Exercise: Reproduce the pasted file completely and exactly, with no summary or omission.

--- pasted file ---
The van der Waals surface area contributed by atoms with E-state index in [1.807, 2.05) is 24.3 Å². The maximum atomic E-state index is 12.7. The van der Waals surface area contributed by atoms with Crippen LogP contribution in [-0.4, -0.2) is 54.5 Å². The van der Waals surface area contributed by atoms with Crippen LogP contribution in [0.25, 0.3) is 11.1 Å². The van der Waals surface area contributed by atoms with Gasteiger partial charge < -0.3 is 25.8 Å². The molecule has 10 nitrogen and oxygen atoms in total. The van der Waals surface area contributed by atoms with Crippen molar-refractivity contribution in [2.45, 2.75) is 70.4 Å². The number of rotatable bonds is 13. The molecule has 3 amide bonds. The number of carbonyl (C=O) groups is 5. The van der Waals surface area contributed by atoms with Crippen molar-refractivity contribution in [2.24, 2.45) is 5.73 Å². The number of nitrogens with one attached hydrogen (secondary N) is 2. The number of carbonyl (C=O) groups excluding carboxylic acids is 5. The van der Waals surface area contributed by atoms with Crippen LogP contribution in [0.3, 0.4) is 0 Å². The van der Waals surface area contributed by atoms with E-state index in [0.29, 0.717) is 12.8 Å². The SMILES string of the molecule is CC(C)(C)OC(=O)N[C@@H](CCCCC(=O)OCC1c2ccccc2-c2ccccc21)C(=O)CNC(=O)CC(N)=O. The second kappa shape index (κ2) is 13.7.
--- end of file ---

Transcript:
The van der Waals surface area contributed by atoms with E-state index in [1.807, 2.05) is 24.3 Å². The maximum atomic E-state index is 12.7. The van der Waals surface area contributed by atoms with Crippen LogP contribution in [-0.4, -0.2) is 54.5 Å². The van der Waals surface area contributed by atoms with Crippen LogP contribution in [0.25, 0.3) is 11.1 Å². The van der Waals surface area contributed by atoms with Gasteiger partial charge < -0.3 is 25.8 Å². The molecule has 10 nitrogen and oxygen atoms in total. The van der Waals surface area contributed by atoms with Crippen molar-refractivity contribution in [2.45, 2.75) is 70.4 Å². The number of rotatable bonds is 13. The molecule has 3 amide bonds. The number of carbonyl (C=O) groups is 5. The van der Waals surface area contributed by atoms with Crippen molar-refractivity contribution in [2.24, 2.45) is 5.73 Å². The number of nitrogens with one attached hydrogen (secondary N) is 2. The number of carbonyl (C=O) groups excluding carboxylic acids is 5. The van der Waals surface area contributed by atoms with Crippen LogP contribution in [0.3, 0.4) is 0 Å². The van der Waals surface area contributed by atoms with E-state index in [0.29, 0.717) is 12.8 Å². The SMILES string of the molecule is CC(C)(C)OC(=O)N[C@@H](CCCCC(=O)OCC1c2ccccc2-c2ccccc21)C(=O)CNC(=O)CC(N)=O. The second kappa shape index (κ2) is 13.7.